A monomer (// MON-ə-mər; mono-, "one" + -mer, "part") is a molecule that can react together with other monomer molecules to form a larger polymer chain or three-dimensional network in a process called polymerization.
Monomers can be classified in many ways. They can be subdivided into two broad classes, depending on the kind of the polymer that they form. Monomers that participate in condensation polymerization have a different stoichiometry than monomers that participate in addition polymerization:
Other classifications include:
- natural vs synthetic monomers, e.g. glycine vs caprolactam, respectively
- polar vs nonpolar monomers, e.g. vinyl acetate vs ethylene, respectively
- cyclic vs linear, e.g. ethylene oxide vs ethylene glycol, respectively
The polymerization of one kind of monomer gives a homopolymer. Many polymers are copolymers, meaning that they are derived from two different monomers. In the case of condensation polymerizations, the ratio of comonomers is usually 1:1. For example, the formation of many nylons requires equal amounts of a dicarboxylic acid and diamine. In the case of addition polymerizations, the comonomer content is often only a few percent. For example, small amounts of 1-octene monomer are copolymerized with ethylene to give specialized polyethylene.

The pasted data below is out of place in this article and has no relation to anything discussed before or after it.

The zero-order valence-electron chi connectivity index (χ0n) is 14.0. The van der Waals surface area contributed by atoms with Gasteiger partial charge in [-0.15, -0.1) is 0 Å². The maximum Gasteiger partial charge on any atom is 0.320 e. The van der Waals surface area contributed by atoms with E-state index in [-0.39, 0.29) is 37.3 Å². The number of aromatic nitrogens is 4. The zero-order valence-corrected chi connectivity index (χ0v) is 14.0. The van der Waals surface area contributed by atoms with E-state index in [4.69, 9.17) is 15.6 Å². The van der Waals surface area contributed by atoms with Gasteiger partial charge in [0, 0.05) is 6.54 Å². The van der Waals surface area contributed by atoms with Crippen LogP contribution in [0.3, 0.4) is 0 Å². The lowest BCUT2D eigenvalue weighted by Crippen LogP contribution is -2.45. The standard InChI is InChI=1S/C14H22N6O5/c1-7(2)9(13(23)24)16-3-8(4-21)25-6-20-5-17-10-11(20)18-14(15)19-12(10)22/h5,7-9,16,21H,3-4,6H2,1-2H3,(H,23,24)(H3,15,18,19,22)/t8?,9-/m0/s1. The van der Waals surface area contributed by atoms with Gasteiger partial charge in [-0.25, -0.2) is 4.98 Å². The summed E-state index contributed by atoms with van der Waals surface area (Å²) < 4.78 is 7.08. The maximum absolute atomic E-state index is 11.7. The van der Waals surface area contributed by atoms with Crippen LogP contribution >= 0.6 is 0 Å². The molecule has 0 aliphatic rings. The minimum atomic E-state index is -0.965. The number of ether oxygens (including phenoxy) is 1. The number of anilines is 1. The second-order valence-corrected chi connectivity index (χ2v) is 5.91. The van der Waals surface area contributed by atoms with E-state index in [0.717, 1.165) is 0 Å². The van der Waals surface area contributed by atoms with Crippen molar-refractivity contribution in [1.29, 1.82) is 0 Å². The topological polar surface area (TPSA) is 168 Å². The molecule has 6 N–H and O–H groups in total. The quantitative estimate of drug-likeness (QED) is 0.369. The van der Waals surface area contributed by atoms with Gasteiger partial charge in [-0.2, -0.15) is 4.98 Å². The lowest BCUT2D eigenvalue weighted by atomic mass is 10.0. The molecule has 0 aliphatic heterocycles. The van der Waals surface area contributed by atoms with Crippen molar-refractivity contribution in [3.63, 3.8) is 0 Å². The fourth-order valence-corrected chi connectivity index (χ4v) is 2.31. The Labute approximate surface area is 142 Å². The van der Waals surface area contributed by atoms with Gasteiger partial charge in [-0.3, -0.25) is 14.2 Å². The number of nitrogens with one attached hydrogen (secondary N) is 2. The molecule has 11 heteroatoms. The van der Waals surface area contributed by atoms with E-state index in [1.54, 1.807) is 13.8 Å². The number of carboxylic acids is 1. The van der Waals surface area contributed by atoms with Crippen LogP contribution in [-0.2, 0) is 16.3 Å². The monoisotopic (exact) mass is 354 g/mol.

- Ethylene gas (H2C=CH2) is the monomer for polyethylene.
- Other modified ethylene derivatives include:
- Epoxide monomers may be cross linked with themselves, or with the addition of a co-reactant, to form epoxy
- BPA is the monomer precursor for polycarbonate
- Terephthalic acid is a comonomer that, with ethylene glycol, forms polyethylene terephthalate.
- Dimethylsilicon dichloride is a monomer that, upon hydrolysis, gives polydimethylsiloxane.
- Ethyl methacrylate is an acrylic monomer that, when combined with an acrylic polymer, catalyzes and forms an acrylate plastic used to create artificial nail extensions
Some of the main biopolymers are listed below:
For polynucleic acids (DNA/RNA), the monomers are nucleotides, each of which is made of a pentose sugar, a nitrogenous base and a phosphate group. Nucleotide monomers are found in the cell nucleus. Four types of nucleotide monomers are precursors to DNA and four different nucleotide monomers are precursors to RNA.
Isoprene is a natural monomer that polymerizes to form natural rubber, most often cis-1,4-polyisoprene, but also trans-1,4-polymer. Synthetic rubbers are often based on butadiene, which is structurally related to isoprene.
- Young, R. J. (1987) Introduction to Polymers, Chapman & Hall ISBN 0-412-22170-5
- International Union of Pure and Applied Chemistry, et al. (2000) IUPAC Gold Book, Polymerization
- Clayden, Jonathan; Greeves, Nick; Warren, Stuart; Wothers, Peter (2001). Organic Chemistry (1st ed.). Oxford University Press. pp. 1450–1466. ISBN 978-0-19-850346-0.
- "Glossary of basic terms in polymer science (IUPAC Recommendations 1996)". Pure and Applied Chemistry. 68 (12): 2287–2311. 1996. doi:10.1351/pac199668122287.
- D. Margerison, G. C. East, J. E. Spice (1967). An Introduction to Polymer Chemistry. Pergamon Press. ISBN 978-0-08-011891-8.CS1 maint: uses authors parameter (link)
- Bruce Alberts, Alexander Johnson, Julian Lewis,Otin Raff, Keith Roberts, and Peter Walter, Molecular Biology of the Cell, 2008, Garland Science, ISBN 978-0-8153-4105-5.
- Ebuengan, Kaye. "Biomolecules: Classification and structural properties of carbohydrates". Academia.edu.